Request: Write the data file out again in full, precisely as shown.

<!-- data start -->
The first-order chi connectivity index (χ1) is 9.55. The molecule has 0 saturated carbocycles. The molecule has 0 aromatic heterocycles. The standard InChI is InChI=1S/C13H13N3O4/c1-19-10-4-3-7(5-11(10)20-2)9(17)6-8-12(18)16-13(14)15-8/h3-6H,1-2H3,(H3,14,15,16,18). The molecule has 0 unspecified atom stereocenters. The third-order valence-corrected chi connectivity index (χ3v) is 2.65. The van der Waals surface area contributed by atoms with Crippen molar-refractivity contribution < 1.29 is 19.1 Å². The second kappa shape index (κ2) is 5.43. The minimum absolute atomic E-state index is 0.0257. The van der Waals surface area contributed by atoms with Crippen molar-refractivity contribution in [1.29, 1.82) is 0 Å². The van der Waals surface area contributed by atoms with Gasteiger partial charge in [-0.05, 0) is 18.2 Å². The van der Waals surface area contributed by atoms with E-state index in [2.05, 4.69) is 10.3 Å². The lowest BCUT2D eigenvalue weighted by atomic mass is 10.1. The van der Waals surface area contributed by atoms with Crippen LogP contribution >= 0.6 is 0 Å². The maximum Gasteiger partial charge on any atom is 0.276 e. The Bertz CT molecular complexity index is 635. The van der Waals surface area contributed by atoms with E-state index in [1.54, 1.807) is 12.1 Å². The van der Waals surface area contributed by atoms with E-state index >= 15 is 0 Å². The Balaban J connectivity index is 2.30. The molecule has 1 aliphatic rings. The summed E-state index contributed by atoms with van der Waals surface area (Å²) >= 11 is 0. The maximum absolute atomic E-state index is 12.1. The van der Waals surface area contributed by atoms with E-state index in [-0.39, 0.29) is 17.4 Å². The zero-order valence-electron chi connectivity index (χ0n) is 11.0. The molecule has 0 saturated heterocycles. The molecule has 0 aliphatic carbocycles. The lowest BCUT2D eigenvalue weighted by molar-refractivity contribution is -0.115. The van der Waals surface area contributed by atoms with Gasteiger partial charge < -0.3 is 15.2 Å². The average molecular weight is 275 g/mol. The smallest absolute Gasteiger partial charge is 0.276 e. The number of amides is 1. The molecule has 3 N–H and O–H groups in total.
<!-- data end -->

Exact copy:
The first-order chi connectivity index (χ1) is 9.55. The molecule has 0 saturated carbocycles. The molecule has 0 aromatic heterocycles. The standard InChI is InChI=1S/C13H13N3O4/c1-19-10-4-3-7(5-11(10)20-2)9(17)6-8-12(18)16-13(14)15-8/h3-6H,1-2H3,(H3,14,15,16,18). The molecule has 0 unspecified atom stereocenters. The third-order valence-corrected chi connectivity index (χ3v) is 2.65. The van der Waals surface area contributed by atoms with Crippen molar-refractivity contribution < 1.29 is 19.1 Å². The second kappa shape index (κ2) is 5.43. The minimum absolute atomic E-state index is 0.0257. The van der Waals surface area contributed by atoms with Crippen molar-refractivity contribution in [1.29, 1.82) is 0 Å². The van der Waals surface area contributed by atoms with Gasteiger partial charge in [-0.05, 0) is 18.2 Å². The van der Waals surface area contributed by atoms with E-state index in [2.05, 4.69) is 10.3 Å². The lowest BCUT2D eigenvalue weighted by atomic mass is 10.1. The van der Waals surface area contributed by atoms with Crippen LogP contribution >= 0.6 is 0 Å². The maximum Gasteiger partial charge on any atom is 0.276 e. The Bertz CT molecular complexity index is 635. The van der Waals surface area contributed by atoms with E-state index in [1.54, 1.807) is 12.1 Å². The van der Waals surface area contributed by atoms with E-state index >= 15 is 0 Å². The Balaban J connectivity index is 2.30. The molecule has 1 aliphatic rings. The summed E-state index contributed by atoms with van der Waals surface area (Å²) >= 11 is 0. The maximum absolute atomic E-state index is 12.1. The van der Waals surface area contributed by atoms with E-state index in [-0.39, 0.29) is 17.4 Å². The zero-order valence-electron chi connectivity index (χ0n) is 11.0. The molecule has 0 saturated heterocycles. The molecule has 0 aliphatic carbocycles. The lowest BCUT2D eigenvalue weighted by molar-refractivity contribution is -0.115. The van der Waals surface area contributed by atoms with Gasteiger partial charge < -0.3 is 15.2 Å². The average molecular weight is 275 g/mol. The smallest absolute Gasteiger partial charge is 0.276 e. The number of amides is 1. The molecule has 3 N–H and O–H groups in total.